There’s no way of knowing for sure how many folks will tune in to Sunday’s championship match in Johannesburg between the Netherlands and Spain, but some estimates put the television audience at more than 1 billion.

So it’s no exaggeration to say that South Africa is truly on the global stage.

I think we’ve proven that South Africa can shine. Since the tournament kicked off a month ago, tourists have poured in. Along with huge numbers of television viewers, they’ve not only cheered goals and saves but they’ve also learned about my country, its history, and its inhabitants.

Most of these guests and onlookers have come away with a positive impression. South Africa is a beautiful country. It’s full of friendly people. Although we have our problems, we also have a lot to offer.

In one area, we are an undisputed leader: agricultural biotechnology.

Farmers in South Africa have embraced GM crops. Last year, we planted more than 5 million acres of genetically enhanced corn, soybeans, and cotton. The International Service for the Acquisition of Agri-Biotech Applications (ISAAA) lists South Africa as one of 15 “biotech mega-countries.” Among other African nations, only Burkina Faso shares this distinction.

My personal experience is typical. I harvest corn and soybeans on about 2,400 acres (1000 ha) in the northeastern part of South Africa, near the town of Middleburg in the province of Mpumalanga–a Zulu name that means “place of the rising sun.” Mpumalanga is the home of Kruger National Park, one of the largest game reserves in the world.

I began to research biotech crops more than two decades ago, planting strip trials for seed companies. At first, these early versions of GM corn didn’t outperform conventional varieties. Yet they were easier to manage, so I started working with them. In recent years, there’s been a remarkable turnaround. The yields of GM crops have beaten non-GM plants by substantial margins.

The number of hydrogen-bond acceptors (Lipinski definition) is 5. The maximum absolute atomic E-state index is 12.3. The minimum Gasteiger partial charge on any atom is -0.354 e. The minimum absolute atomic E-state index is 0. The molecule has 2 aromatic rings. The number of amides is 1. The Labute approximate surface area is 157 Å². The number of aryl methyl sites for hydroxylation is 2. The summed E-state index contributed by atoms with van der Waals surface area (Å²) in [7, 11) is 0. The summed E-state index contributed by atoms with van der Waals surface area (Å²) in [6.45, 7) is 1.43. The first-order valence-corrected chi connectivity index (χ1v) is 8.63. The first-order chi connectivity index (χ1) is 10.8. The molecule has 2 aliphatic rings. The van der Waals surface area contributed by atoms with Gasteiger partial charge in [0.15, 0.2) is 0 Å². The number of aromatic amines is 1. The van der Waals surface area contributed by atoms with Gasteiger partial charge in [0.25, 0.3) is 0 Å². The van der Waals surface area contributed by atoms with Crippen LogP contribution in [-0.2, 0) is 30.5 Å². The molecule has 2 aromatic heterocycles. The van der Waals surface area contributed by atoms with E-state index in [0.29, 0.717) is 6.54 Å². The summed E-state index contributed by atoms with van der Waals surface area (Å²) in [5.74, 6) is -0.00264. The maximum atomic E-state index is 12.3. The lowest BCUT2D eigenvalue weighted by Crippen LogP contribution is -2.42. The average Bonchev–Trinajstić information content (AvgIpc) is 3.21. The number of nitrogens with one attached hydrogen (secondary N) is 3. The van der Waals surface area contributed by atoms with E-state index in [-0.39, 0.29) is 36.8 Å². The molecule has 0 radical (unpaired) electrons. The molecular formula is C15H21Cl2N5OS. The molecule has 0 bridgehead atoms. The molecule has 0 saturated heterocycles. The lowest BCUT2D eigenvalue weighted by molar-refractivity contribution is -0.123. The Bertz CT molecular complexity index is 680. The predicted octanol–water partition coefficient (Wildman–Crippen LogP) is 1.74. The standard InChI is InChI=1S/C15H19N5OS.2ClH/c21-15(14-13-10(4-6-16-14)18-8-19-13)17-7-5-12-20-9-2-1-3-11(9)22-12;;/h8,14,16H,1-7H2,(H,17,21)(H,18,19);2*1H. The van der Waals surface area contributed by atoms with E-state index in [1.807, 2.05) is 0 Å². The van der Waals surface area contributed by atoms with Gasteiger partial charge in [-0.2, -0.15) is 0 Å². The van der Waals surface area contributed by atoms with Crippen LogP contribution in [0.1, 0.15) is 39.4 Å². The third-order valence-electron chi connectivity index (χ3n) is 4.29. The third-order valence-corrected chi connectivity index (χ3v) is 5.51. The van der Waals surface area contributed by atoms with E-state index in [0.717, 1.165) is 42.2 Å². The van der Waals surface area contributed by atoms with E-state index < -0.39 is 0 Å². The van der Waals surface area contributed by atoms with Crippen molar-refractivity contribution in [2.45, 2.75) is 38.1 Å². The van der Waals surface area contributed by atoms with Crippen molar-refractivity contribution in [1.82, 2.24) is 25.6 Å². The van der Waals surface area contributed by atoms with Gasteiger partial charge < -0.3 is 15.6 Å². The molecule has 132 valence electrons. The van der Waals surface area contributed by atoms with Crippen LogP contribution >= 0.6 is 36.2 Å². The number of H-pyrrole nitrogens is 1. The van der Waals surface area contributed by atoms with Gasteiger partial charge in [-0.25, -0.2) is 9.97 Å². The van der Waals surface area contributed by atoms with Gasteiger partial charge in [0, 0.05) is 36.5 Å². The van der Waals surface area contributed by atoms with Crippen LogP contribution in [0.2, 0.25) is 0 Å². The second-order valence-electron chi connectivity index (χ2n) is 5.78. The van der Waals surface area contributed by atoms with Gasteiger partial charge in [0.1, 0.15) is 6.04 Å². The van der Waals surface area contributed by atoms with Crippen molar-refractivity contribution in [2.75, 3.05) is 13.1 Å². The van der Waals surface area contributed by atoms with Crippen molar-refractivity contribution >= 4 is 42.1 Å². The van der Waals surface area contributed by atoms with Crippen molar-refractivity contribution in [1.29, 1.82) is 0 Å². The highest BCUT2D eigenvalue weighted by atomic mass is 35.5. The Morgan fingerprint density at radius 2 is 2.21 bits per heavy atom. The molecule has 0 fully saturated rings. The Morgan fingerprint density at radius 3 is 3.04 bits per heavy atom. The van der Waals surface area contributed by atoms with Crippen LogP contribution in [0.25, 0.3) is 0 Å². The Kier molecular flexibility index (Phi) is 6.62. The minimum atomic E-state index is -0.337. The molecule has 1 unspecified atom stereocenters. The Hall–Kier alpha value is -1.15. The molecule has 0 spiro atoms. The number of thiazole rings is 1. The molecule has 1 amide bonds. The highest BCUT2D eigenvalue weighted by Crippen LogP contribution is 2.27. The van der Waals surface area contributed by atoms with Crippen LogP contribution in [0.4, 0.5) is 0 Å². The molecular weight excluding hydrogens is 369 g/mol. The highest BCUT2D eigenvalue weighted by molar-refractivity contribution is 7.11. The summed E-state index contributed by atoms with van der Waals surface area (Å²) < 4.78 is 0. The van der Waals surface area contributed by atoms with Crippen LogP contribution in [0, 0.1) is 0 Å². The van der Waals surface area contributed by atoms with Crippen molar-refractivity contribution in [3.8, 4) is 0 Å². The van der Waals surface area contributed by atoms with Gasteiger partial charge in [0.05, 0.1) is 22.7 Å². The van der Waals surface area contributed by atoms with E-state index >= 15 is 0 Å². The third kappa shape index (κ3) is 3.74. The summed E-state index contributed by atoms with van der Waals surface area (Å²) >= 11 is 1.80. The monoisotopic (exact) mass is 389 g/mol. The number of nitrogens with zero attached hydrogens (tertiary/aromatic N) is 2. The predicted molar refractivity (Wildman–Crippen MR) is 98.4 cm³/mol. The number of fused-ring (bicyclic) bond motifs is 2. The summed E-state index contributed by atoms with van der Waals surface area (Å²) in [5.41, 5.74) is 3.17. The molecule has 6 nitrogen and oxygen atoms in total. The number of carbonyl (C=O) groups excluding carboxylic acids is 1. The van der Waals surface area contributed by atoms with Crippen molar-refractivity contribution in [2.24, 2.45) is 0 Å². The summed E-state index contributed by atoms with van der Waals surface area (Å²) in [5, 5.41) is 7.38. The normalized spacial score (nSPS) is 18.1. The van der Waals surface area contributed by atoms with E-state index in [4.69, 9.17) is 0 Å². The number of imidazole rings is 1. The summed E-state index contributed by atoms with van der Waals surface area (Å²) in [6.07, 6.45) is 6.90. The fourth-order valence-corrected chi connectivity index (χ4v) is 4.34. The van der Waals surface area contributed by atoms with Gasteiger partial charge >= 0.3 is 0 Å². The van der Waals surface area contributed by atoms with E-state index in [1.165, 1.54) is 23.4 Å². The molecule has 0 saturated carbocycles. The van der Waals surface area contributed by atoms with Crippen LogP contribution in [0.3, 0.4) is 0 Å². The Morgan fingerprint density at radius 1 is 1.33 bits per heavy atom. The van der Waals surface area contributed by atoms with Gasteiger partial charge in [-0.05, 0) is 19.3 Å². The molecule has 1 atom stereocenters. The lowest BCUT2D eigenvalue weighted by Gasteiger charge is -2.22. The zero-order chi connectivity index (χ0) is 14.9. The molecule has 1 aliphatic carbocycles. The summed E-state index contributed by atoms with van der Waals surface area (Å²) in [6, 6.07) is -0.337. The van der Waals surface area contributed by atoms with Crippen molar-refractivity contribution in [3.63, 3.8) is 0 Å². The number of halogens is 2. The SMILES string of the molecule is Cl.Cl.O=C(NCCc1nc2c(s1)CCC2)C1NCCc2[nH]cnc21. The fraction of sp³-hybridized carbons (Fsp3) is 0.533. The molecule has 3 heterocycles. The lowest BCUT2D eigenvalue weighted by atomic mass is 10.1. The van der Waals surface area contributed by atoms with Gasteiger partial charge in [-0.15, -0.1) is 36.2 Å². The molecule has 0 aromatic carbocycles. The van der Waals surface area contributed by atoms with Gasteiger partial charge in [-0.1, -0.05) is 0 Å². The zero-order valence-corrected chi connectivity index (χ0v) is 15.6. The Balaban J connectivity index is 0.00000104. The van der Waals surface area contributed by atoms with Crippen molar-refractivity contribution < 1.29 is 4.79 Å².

Over the last decade, my food production has doubled. We owe this to biotechnology —– today all of my soybeans are GM and most of the corn I plant —– and other technology innovations. I have access to the latest equipment technology and use precision farming tools such as combine yield monitors and differential fertilizer applicators that allow me to apply the appropriate fertilizer exactly where it is needed.

Many of my immediate neighbors have enjoyed similar levels of success. We’re hoping to make even greater strides in the future, especially if drought-tolerant crops become available.

Unfortunately, a larger group of other neighbors–the farmers in nearby African countries–have not reaped the benefits of biotechnology. Although the experience of South Africa shows how much can be gained from using agriculture’s latest tools, their governments have resisted GM crops.

Part of this reluctance owes to a simple lack of understanding. But they’ve also come under pressure from European governments that provide foreign aid and export markets. The EU has remained irrationally hostile to GM crops–and its hostility has blocked agricultural progress in Africa.

This is tragic. All around the world, farmers are learning how to grow more food for more people with biotechnology and other 21st-century tools. Africa, however, is different: It’s the only continent where food production is in actual decline.

Things don’t have to be this way. The example of South Africa proves that my fellow Africans shouldn’t suffer the curse of food insecurity. By taking advantage of biotechnology and other new approaches to agriculture, farmers in my country are growing a lot more food than we did just a few years ago. Other farmers should have the same opportunity.

This is the way forward for Africa and its people.

There was a time, not so long ago, when South Africa received a lot of unwelcome attention. My country was treated as an international pariah. Yet much has changed, as our hosting of the World Cup demonstrates. Today, in the areas of agriculture and biotechnology, we can be a model for Africa and the rest of the world.

Michael Allen farms with his son in the North Eastern Part of South Africa in the Province of Mpumalanga. They produce corn and soya beans on 1000 hectares (almost 2400 acres). Michael is a member of the Truth About Trade & Technology Global Farmer Network.